"We want the finest wines available to humanity. We want them here and we want them now." –Withnail
Bruce Robinson's semi-autobiographical 1987 black comedy has long enjoyed cult classic status and more than a few DVD copies were dusted off for a revisit after the passing, in March of this year, of Richard Griffiths, whose performance as Uncle Monty will long be remembered. Featuring, arguably, cinema's most convincing portrayal of a drunkard by a teetotaller, our anti-hero, Withnail, is played, unforgettably, by Richard E Grant, while Paul McGann is Marwood, an introspective writer helplessly watching his friend self-destruct.
Having decided to take a recuperative holiday in the country, Withnail and Marwood head to Uncle Monty's cottage in the Lake District. On the way, they stop at the quaint little Penryth tea rooms. Their elderly waitress does her best to discourage them and refuses to bring them the cake and wine Withnail demands. After threatening her and the elderly proprietor with the prospect of buying the place and installing a jukebox, to "liven all you stiffs up a bit", they leave both cakeless and thirsty.
Withnail and Marwood's wretched existence in London was bad enough but when they finally arrive at Uncle Monty's cottage, they find it run-down, dusty and devoid of supplies, until Uncle Monty makes a surprise visit. We bet Withnail and Marwood would have loved a bowl of our boozy bread and butter pudding. The ultimate sweet comfort food, bread and butter pudding is a doddle to make. Even the duo's miserable London flat would have housed most of the ingredients necessary to make this, although the milk may have been off and there's no doubt they would have been more liberal in the application of the whiskey to the recipe than we are.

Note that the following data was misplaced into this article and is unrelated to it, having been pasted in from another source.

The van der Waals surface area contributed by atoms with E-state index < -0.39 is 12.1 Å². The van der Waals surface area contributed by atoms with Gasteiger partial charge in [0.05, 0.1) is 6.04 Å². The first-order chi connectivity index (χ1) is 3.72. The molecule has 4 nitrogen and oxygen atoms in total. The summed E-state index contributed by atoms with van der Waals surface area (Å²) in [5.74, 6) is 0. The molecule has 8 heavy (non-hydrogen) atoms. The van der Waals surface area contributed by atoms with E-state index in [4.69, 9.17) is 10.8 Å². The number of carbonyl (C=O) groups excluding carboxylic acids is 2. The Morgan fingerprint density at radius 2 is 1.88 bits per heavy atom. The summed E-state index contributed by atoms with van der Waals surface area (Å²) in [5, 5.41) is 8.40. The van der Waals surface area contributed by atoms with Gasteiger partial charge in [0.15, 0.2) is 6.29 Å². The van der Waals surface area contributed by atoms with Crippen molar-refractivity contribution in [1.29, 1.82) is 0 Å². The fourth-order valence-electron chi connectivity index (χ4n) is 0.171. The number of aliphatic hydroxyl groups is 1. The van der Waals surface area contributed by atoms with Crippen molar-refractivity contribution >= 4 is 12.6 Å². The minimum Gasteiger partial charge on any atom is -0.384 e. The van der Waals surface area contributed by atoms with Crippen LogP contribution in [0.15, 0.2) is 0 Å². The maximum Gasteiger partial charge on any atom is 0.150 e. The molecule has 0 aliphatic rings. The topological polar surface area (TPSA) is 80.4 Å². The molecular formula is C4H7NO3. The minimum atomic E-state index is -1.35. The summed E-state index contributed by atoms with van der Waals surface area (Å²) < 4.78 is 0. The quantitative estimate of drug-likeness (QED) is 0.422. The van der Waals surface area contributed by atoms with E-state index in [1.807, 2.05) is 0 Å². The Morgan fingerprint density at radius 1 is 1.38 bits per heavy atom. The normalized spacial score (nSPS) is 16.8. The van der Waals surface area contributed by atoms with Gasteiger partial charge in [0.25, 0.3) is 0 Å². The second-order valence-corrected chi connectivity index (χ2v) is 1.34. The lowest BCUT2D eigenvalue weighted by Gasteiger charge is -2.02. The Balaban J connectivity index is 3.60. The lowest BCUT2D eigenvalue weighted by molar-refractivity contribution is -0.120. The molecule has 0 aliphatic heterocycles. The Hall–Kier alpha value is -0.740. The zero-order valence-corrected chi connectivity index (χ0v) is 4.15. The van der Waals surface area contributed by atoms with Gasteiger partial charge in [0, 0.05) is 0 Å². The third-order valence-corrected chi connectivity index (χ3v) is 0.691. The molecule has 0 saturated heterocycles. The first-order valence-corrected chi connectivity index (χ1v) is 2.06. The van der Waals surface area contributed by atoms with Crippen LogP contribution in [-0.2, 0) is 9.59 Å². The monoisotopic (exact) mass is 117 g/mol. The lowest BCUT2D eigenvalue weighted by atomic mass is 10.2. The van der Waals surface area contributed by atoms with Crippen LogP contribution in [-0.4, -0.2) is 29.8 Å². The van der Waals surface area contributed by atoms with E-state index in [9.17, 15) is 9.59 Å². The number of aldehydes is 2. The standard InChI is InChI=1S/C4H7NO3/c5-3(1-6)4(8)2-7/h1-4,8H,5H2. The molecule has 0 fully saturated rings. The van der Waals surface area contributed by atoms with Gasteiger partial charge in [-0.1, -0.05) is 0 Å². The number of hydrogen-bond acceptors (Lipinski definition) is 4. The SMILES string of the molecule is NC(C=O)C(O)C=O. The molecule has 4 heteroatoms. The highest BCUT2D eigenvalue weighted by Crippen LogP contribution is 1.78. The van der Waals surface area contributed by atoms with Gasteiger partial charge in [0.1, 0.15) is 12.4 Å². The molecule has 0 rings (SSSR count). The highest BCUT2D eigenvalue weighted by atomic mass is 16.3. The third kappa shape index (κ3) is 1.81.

INGREDIENTS (serves two starving actors)
8 slices of day-old white bread, crusts removed
50g of soft butter
4 tbsps of marmalade, plus 4 extra tsps
300ml of full-fat milk
250ml of double cream
3 large free-range eggs
Seeds from 1 vanilla pod
4 tbsps of caster sugar
2 tbsps of whiskey or spiced rum
Icing sugar, for dusting
Make four marmalade-and-butter sandwiches by buttering all the slices of bread and topping each slice with a tablespoon of marmalade. Cut the sandwiches into triangles.
Grease a large baking dish with butter. Arrange the marmalade-and-butter sandwich triangles in the dish so that there are no gaps between the bread .
In a large jug, beat the milk, cream, eggs, vanilla seeds, sugar and whiskey together. Pour the whole lot over the bread and leave it to soak for 30 minutes.
Pre-heat your oven to 160c/140c fan/Gas Mark 3.
Once the bread has had 30 minutes of soakage, top with the additional teaspoons of marmalade. Dust with a tablespoon of icing sugar.
Bake it in the oven for 45 minutes to one hour, until it’s starting to caramelise.
Serve hot or warm, with more cream, custard or whiskey on the side if you like.